…asked Annie Dillard. It’s a good question.
Richard D. Bartlett, who I support via Patreon and who is better known as richdecibels, has started a newsletter. The process of signing up for it reminded me of a post he wrote last year entitled Hierarchy Is Not The Problem…
Ten years ago, in my first foray into senior management, I was told by a consultant to the newly-installed Principal that “he’s very hierarchical”. She meant it in a good way, but I almost quit on the spot. To me, that’s shorthand for a very dictatorial style of management.
So Bartlett’s post, which I think I’ve mentioned before, is one I keep coming back to. He says that:
I don’t care about hierarchy. It’s just a shape. I care about power dynamics.
These days I have mostly removed “non-hierarchical” from my vocabulary. I still haven’t found a great replacement, but for now I say “decentralised”. But again, it’s not the shape that’s interesting, it’s the power dynamics.Richard D. Bartlett
That’s quite a challenging notion for me, having been in situations within very hierarchical organisations where people try and put me in a box, tie me to a particular role, or otherwise indicate I should stick to my own lane.
It’s something I’m continue to process. I’m not sure whether Bartlett’s correct. It’s a great argument, and I’ve certainly seen some great organisations structured by way of what I’d call the “default operating system” of hierarchy.
Perhaps the thing is that it’s easy to show the difference between the way an organisation is structured (its nodes) as opposed to the the difference between the way those nodes connect with one another. Interactions between other human beings are complicated, and difficult to put in a neat diagram.
Recently, Sam Altman, President of the famed startup accelerator Y Combinator, wrote a Twitter thread which he entitled How To Be Successful At Your Career. It’s what people do instead of blogging these days, it would appear.
One tweet in the thread really stuck out to me, especially in this context of hierarchy and coercive power relationships:
The most successful people (judged by history, not money) continually look for the most important thing they are able to work on, and that’s what they do. They do not get trapped in local maxima, and they do not deceive themselves if they find something more important.Sam Altman
In other words, what you’re attempting to do should transcend the organisation you currently work for and the people with whom you currently work. I believe Steve Jobs called this “making a dent in the universe”. It’s unlikely to happen if you’re playing politics within your organisation, if you’re abusing a position of power, or you’re spending all day in meetings.
Fred Wilson, a VC, says he often gets asked what to work on. This is understandable, given it’s his job to keep his finger on the pulse of companies in which he can invest. Wilson sums up by saying:
You must work on something that inspires you and others, you must work on something with a significant impact, and you must do it in a way that makes getting where you want to go as easy as possible and keeps you there as long as possible.Fred Wilson
I think this is a good mantra, and I appreciate that he doesn’t just consider ‘impact’ to be ‘financial impact’, but also “how it changes the way people think and how they react to your product or service or innovation”.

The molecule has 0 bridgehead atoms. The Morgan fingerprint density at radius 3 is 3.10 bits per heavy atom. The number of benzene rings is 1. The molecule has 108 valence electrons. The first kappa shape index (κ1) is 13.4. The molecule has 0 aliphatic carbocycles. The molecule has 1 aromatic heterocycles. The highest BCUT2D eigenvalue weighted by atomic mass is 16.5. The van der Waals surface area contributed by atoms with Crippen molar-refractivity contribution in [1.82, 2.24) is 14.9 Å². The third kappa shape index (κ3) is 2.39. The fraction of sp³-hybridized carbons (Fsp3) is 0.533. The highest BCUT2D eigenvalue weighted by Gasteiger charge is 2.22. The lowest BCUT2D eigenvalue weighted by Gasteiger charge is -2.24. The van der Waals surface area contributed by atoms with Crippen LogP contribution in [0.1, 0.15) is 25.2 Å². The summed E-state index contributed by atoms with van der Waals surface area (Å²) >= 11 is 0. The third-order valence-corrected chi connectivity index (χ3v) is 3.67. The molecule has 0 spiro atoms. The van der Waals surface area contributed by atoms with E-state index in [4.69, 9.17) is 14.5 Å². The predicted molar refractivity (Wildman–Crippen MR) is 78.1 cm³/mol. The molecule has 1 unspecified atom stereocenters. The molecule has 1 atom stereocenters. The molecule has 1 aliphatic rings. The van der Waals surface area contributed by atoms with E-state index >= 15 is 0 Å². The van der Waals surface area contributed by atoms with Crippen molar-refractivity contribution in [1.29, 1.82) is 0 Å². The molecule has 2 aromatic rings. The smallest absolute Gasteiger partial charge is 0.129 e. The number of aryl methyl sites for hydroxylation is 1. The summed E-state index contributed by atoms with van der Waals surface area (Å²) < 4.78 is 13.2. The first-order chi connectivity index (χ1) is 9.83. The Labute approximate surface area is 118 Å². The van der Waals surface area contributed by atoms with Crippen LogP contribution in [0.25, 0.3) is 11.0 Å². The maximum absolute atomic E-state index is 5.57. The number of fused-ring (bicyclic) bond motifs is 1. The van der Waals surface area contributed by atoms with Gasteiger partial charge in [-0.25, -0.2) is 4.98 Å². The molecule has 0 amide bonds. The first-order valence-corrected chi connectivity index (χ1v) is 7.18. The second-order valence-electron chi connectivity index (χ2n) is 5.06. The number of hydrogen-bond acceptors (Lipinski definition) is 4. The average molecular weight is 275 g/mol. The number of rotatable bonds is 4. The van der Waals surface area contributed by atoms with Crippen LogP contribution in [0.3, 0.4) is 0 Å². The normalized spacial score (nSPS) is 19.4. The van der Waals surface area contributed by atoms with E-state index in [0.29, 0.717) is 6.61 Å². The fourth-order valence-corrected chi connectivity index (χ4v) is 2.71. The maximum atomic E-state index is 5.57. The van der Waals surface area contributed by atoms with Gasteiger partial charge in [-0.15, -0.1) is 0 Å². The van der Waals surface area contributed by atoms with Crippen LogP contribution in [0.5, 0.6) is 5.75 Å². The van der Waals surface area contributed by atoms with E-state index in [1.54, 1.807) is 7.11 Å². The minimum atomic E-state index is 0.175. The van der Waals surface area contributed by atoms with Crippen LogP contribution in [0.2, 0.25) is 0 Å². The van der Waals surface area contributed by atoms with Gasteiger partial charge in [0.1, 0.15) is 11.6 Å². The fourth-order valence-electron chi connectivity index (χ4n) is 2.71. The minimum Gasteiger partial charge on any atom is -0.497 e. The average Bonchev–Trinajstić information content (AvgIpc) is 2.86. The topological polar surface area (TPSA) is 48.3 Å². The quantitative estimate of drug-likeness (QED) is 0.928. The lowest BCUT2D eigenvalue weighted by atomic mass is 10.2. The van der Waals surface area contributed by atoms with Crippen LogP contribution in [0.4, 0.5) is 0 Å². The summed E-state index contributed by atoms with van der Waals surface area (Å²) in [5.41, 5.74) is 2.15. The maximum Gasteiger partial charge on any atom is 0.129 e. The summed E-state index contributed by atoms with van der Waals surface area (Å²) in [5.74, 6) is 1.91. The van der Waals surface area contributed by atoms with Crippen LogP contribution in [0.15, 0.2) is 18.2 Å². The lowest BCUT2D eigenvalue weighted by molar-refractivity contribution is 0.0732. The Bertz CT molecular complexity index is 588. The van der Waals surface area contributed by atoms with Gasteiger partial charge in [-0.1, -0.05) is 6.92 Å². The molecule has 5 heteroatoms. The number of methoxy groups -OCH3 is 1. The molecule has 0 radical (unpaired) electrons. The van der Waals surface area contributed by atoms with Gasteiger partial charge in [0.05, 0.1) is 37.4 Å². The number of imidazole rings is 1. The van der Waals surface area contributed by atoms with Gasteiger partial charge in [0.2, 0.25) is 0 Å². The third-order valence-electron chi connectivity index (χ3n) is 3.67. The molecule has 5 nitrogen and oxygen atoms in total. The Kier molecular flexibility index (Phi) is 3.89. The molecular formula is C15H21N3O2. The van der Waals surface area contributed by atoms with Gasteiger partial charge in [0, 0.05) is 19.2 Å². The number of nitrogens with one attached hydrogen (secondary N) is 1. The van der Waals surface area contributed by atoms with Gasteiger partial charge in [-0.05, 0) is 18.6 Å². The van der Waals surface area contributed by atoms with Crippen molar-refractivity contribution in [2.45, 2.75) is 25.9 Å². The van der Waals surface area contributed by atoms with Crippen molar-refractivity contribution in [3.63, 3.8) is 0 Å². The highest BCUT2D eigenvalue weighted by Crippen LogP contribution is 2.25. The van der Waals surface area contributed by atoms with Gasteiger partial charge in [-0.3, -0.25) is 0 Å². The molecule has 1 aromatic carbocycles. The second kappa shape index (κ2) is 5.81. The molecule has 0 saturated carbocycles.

Context is really important. It’s the reason why there is no one-size-fits-all approach to organisational structures, and why, unless you’re the founder of the organisation, you will never be 100% aligned with everything it does. And even then, if your organisation grows to make an impact, there will be a difference between you and the organisation you helped to gestate.
All we can do, at any given point, is to weigh up where we are, using principles such as Fred Wilson’s:
- Am I working on something that inspires me (and others)?
- Am I working on something with a significant impact?
- Am I working in a way that makes getting where I want to go as easy as possible (and keeps me there as long as possible)?
As Altman writes, that’s likely to be in a place that doesn’t play politics and, to Bartlett’s point, it’s important to pay very close attention to power dynamics. In short, it’s important to ask ourselves regularly, “Am I best positioned to make the particular dent I’ve decided to make in the universe?”
14 January 2020 — 12:49
This reminds me of a long-standing thread in Dave Pollard’s work on looking for that sweet spot in work, the intersection of ‘what needs to be done’, ‘what I am good at’, and ‘what I enjoy’. And means of evaluating each of those three domains (eg., How do I determine what needs to be done? How do I know what I’m good at?).
14 January 2020 — 13:05
Yes, like the Japanese concept of ‘ikigai’! I think your questions are a lifelong project – but I reckon most people should have preliminary answers to this by the time they hit 40…
(he says, as a 39 year-old!)
17 January 2020 — 09:57
Plenty to think about in this piece Doug, thank you. My only question is where family fits within all this? Always something to consider.
17 January 2020 — 11:44
Thanks Aaron, do you mean in terms of hierarchy or details (like ensuring the mortgage gets paid?)
19 January 2020 — 13:36
I like the discussion here as well as a recent one on Twitter between Jon Husband and Harord Jarche: http://impedagogy.com/wp/wp-content/uploads/2020/01/pablo-2020-01-17T074338.198.png
Really like what Jarche says (and don’t know if he is quoting Bartlett here): “Power is not needed to manage, only to coerce.”
19 January 2020 — 13:49
Thanks for the link, Terry!